Indian national cricket players are viewed as some of the highest-profile celebrities in India, especially Sachin Tendulkar, who some attribute god-like status to.[42] Towards the end of his sporting career, Tendulkar began to pursue a political career, being sworn in as an MP to Rajya Sabha, India's upper house of Parliament in 2012,[43] one year before retiring officially in 2013. While Tendulkar has not officially associated himself with any political party, various literature have claimed that he started to become a Hindu-centric role model after the turn of the 21st century during his cricketing career.[42][44]

See also[edit]


  1. ^ Downing, Clement (1737). William Foster (ed.). A History of the Indian Wars. London.
  2. ^ "Largest attendance at a five-day Test match". Guinness World Records. Retrieved 9 July 2018.
  3. ^ "Top 10 Sports Leagues With Highest Average Attendance". 11 February 2016. Retrieved 12 July 2016.
  4. ^ "7 Most Watched Sports in India". WION. Retrieved 17 October 2023.
  5. ^ "Top 10 Popular Sports In India - A Complete List". Retrieved 17 October 2023.
  6. ^ Wigmore, Tim (5 October 2023). "Cricket World Cup embarrassment as England v New Zealand played in empty 134,000-seat stadium". The Telegraph. ISSN 0307-1235. Retrieved 8 October 2023.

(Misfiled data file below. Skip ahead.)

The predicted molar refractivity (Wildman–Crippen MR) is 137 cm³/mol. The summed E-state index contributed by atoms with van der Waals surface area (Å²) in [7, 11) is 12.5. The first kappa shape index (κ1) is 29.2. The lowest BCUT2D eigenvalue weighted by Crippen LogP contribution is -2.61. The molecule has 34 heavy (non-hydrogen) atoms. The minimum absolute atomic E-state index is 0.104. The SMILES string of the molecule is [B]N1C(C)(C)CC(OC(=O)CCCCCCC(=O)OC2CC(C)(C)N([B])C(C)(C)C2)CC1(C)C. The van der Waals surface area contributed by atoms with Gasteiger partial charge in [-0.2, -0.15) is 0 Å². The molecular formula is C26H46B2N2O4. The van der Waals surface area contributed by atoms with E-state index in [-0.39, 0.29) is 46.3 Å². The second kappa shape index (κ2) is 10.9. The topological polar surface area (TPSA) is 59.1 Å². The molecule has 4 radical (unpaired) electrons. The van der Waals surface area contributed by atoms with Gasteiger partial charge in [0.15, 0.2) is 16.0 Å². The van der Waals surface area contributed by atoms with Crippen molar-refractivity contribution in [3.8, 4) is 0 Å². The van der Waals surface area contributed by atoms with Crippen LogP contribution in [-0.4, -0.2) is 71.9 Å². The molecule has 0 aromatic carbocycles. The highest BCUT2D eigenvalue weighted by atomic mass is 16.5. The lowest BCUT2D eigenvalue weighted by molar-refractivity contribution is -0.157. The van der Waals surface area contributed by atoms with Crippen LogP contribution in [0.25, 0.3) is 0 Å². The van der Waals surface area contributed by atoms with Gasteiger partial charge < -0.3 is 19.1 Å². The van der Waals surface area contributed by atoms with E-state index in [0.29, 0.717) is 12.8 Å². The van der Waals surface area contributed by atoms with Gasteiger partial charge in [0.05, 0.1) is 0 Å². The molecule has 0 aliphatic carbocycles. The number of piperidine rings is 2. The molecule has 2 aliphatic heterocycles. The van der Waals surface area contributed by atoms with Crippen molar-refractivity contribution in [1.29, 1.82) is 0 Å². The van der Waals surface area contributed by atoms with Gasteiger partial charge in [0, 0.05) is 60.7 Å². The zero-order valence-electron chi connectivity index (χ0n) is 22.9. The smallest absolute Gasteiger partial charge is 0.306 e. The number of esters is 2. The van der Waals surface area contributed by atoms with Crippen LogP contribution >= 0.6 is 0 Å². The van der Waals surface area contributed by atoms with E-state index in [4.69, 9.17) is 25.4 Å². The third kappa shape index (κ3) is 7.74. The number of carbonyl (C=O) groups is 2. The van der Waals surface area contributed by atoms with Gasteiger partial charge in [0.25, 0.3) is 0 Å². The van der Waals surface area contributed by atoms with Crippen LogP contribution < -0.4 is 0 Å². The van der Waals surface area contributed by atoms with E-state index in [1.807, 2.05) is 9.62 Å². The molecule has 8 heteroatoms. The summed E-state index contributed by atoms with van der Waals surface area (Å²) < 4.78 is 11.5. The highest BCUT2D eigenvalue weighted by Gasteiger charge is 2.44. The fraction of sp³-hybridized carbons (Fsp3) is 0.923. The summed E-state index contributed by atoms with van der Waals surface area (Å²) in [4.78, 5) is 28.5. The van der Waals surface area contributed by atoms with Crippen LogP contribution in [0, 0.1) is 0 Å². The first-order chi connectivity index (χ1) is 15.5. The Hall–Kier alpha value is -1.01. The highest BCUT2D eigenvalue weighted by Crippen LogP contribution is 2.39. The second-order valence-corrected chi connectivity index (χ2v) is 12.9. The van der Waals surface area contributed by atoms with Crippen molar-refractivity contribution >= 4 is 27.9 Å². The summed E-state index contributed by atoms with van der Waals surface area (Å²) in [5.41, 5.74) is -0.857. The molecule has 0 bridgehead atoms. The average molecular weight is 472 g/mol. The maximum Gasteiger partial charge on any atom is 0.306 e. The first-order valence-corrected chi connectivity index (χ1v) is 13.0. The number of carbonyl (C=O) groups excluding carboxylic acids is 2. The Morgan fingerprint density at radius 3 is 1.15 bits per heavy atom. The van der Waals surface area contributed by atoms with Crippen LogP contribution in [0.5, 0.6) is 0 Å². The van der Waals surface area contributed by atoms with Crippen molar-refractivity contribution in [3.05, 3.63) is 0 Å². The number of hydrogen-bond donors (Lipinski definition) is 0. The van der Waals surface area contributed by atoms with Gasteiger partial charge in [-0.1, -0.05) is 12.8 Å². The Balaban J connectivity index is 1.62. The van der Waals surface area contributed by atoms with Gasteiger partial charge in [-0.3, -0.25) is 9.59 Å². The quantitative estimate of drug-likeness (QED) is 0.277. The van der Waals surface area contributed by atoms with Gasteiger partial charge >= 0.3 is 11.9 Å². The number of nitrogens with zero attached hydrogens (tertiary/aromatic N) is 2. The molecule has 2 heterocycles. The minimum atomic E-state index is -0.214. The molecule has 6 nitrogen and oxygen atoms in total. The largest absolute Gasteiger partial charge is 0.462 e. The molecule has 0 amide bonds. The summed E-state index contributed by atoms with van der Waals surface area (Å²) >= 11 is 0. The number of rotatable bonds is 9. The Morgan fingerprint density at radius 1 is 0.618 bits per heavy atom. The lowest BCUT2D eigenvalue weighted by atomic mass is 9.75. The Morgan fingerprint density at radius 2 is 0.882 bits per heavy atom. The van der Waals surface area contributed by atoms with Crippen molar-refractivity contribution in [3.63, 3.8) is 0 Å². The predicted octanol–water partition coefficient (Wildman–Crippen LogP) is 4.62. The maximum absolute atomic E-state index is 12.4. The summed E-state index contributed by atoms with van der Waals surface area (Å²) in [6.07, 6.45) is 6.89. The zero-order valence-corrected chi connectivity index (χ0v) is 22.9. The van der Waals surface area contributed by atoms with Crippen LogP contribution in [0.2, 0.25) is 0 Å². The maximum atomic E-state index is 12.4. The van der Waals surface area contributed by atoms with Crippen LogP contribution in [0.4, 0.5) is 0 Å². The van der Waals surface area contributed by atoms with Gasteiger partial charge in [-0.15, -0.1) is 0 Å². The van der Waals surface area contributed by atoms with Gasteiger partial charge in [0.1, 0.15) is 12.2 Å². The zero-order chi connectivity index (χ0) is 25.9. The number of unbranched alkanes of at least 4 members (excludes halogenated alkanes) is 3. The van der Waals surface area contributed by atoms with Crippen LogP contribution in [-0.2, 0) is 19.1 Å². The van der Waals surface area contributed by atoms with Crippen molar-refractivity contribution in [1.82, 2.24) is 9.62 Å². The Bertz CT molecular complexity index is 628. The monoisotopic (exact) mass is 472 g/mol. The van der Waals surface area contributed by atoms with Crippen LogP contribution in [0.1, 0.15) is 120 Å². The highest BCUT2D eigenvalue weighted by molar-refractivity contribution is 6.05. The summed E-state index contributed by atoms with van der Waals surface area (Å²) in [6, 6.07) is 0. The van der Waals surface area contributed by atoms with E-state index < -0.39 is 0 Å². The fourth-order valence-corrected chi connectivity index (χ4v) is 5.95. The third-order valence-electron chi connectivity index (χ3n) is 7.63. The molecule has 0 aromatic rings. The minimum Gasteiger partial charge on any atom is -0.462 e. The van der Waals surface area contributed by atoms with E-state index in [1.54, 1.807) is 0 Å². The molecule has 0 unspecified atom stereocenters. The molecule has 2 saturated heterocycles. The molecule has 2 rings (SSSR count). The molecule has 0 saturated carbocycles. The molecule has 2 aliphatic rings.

7. ^ a b c Nair, Nisha (1 June 2011). "Cricket obsession in India: through the lens of identity theory". Sport in Society. 14 (5): 569–580. doi:10.1080/17430437.2011.574351. ISSN 1743-0437. S2CID 144858524.
  8. ^ Dominic Malcolm, Globalizing Cricket: Englishness, Empire and Identity (Bloomsbury Publishing Plc, 2014).
  9. ^ Miller, Aaron. "NATION AT PLAY: A History of Sport in India." Pacific Affairs 91, no. 2 (06, 2018): 414-415.
  10. ^ Hillman, Ben. The China Journal, no. 53 (2005): 196–97.
  11. ^ The All India team in England 1932. Wisden Almanack Archive via ESPNcricinfo. Retrieved 8 December 2023.
  12. ^ a b "BBC World Service. Story of Cricket". BBC. Retrieved 16 June 2012.